Variations in the expressed antimicrobial peptide repertoire of northern leopard frog (Rana pipiens) populations suggest intraspecies differences in resistance to pathogens.
ABSTRACT: The northern leopard frog (Rana pipiens or Lithobates pipiens) is historically found in most of the provinces of Canada and the northern and southwest states of the United States. In the last 50 years, populations have suffered significant losses, especially in the western regions of the species range. Using a peptidomics approach, we show that the pattern of expressed antimicrobial skin peptides of frogs from three geographically separated populations are distinct, and we report the presence of four peptides (brevinin-1Pg, brevinin-1Pl, ranatuerin-2Pb, and ranatuerin-2Pc) that have not previously been found in skin secretions. The differences in expressed peptides reflect differences in the distribution of alleles for the newly described Brevinin1.1 locus in the three populations. When enriched peptide mixtures were tested for their ability to inhibit growth of the pathogenic amphibian chytrid (Batrachochytrium dendrobatidis), peptides from Minnesota or Vermont frogs were more effective that peptides from Michigan frogs. Four of the purified peptides were tested for their ability to inhibit growth of two bacterial pathogens (Aeromonas hydrophila and Staphylococcus epidermidis) and B. dendrobatidis. Three of the four were effective inhibitors of B. dendrobatidis and S. epidermidis, but none inhibited A. hydrophila. We interpret these differences in expression and activity of antimicrobial peptides as evidence to suggest that each population may have been selected to express a suite of peptides that reflects current and past encounters with skin microbes.
Project description:Many species of frogs secrete cutaneous antimicrobial peptides that are capable of killing Batrachochytrium dendrobatidis. Some of these species are nonetheless susceptible to chytridiomycosis, suggesting that host factors causing dysregulation of this innate immune response may be important in pathogenesis. Since stresses, such as from environmental perturbations, are a potential cause of such dysregulation, this study investigated the effect of glucocorticoid on cutaneous gene expression of these antimicrobial peptides.Northern leopard frogs (Lithobates pipiens) were injected with either the corticosteroid methylprednisolone or saline every 48 h. Norepinephrine-elicited cutaneous secretions were collected every 8 days for 40 days. Gene expression of antimicrobial peptides (brevinin-1P and ranatuerin-2P) in the cutaneous secretions was measured relative to the reference genes EF1-? and RPL8 using quantitative RT-PCR. Corticosteroid treatment was associated with a significant increase in brevinin-1P gene expression, which was most notable at 24-40 days of corticosteroid administration. Ranatuerin-2P expression followed a similar but non-significant trend.This treatment protocol, including corticosteroid-administration and frequent norepinephrine-induced secretion, increased AMP gene expression in the skin of L. pipiens under these experimental conditions. The findings do not support the hypothesis that environmental stress predisposes frogs to chytridiomycosis by causing glucocorticoid-induced suppression of antimicrobial peptide defences.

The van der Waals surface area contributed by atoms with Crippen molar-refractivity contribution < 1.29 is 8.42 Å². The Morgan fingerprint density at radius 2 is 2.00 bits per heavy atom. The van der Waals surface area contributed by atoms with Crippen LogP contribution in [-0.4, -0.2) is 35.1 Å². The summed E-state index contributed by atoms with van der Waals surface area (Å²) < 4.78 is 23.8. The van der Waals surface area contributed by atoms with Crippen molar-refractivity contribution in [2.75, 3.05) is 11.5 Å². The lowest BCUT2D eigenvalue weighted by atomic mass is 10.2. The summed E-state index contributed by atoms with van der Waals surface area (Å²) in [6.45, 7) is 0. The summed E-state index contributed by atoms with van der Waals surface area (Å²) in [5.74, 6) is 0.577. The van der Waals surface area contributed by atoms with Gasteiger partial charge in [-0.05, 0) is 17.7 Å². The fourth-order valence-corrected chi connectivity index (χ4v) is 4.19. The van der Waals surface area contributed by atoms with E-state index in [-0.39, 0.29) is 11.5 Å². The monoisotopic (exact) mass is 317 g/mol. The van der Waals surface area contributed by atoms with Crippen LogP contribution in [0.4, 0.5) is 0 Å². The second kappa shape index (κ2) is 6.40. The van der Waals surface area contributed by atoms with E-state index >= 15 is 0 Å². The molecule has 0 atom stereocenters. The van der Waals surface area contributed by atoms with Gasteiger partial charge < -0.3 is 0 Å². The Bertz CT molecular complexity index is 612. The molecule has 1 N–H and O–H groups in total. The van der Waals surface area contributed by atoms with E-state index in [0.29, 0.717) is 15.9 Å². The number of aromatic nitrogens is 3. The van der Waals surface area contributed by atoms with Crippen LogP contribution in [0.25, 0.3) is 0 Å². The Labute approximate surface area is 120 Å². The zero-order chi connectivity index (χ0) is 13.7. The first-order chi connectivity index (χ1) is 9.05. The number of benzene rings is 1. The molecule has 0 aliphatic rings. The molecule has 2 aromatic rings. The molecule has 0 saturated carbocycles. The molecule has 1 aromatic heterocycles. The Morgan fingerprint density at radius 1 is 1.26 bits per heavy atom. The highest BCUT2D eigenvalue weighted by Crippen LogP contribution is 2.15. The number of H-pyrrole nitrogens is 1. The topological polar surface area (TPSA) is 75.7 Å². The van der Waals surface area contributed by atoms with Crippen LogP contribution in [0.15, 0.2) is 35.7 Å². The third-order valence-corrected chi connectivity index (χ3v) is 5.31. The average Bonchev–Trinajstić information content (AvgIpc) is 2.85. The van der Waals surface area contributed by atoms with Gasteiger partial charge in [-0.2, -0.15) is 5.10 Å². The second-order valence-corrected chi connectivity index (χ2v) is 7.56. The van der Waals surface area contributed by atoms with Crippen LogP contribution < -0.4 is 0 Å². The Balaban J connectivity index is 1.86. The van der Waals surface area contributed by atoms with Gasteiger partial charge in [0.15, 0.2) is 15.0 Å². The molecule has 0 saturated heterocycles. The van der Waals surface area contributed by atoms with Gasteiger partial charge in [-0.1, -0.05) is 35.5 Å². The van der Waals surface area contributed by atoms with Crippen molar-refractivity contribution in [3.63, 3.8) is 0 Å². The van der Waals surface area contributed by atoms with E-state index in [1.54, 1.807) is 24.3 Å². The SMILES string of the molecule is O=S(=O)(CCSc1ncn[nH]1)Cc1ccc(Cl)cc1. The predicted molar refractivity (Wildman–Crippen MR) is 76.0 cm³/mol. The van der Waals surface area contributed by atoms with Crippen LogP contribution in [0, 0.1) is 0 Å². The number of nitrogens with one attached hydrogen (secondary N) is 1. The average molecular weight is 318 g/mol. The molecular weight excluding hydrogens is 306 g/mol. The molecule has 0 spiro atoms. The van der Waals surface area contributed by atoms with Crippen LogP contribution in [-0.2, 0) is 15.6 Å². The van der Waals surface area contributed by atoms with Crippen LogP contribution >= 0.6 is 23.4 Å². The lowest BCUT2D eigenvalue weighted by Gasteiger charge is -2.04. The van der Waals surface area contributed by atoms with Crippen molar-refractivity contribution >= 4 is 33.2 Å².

Project description:Antimicrobial peptides (AMPs) are considered as a promising agent to overcome the drug-resistance of bacteria. Large numbers of AMPs have been identified from the skin secretion of Rana pipiens, including brevinins, ranatuerins, temporins and esculentins. In this study, the cDNA precursor of a broad-spectrum antimicrobial peptide, ranatuerin-2Pb, was cloned and identified. Additionally, two truncated analogues, RPa and RPb, were synthesised to investigate the structure-activity relationship of ranatuerin-2Pb. RPa lost antimicrobial activity against Candida albicans, MRSA, Enterococcus faecalis and Pseudomonas aeruginosa, while RPb retained its broad-spectrum antimicrobial activity. Additionally, ranatuerin-2Pb, RPa and RPb demonstrated inhibition and eradication effects against Staphylococcus aureus biofilm. RPb showed a rapid bacterial killing manner via membrane permeabilization without damaging the cell membrane of erythrocytes. Moreover, RPb decreased the mortality of S. aureus infected Galleria mellonella larvae. Collectively, our results suggested that RPb may pave a novel way for natural antimicrobial drug design.
Project description:The Sado wrinkled frog Glandirana susurra has recently been classified as a new frog species endemic to Sado Island, Japan. In this study, we cloned 12 cDNAs encoding the biosynthetic precursors for brevinin-2SSa-2SSd, esculentin-2SSa, ranatuerin-2SSa, brevinin-1SSa-1SSd, granuliberin-SSa, and bradykinin-SSa from the skin of G. susurra. Among these antimicrobial peptides, we focused on brevinin-2SSb, ranatuerin-2SSa, and granuliberin-SSa, using their synthetic replicates to examine their activities against different reference strains of pathogenic microorganisms that infect animals and plants. In broth microdilution assays, brevinin-2SSb displayed antimicrobial activities against animal pathogens Escherichia coli, Salmonella enterica, Pseudomonas aeruginosa, and Candida albicans and plant pathogens Xanthomonas oryzae pv. oryzae, Clavibacter michiganensis subsp. michiganensis, and Pyricularia oryzae. Ranatuerin-2SSa and granuliberin-SSa were active against C. albicans and C. michiganensis subsp. michiganensis, and granuliberin-SSa also was active against the other plant pathogenic microbes. Scanning electron microscopic observations demonstrated that brevinin-2SSb, ranatuerin-2SSa, and granuliberin-SSa induced morphological abnormalities on the cell surface in a wide range of the reference pathogens. To assess the bacterial-endotoxin-binding ability of the peptides, we developed an enzyme-linked endotoxin-binding assay system and demonstrated that brevinin-2SSb and ranatuerin-2SSa both exhibited high affinity to lipopolysaccharide and moderate affinity to lipoteichoic acid.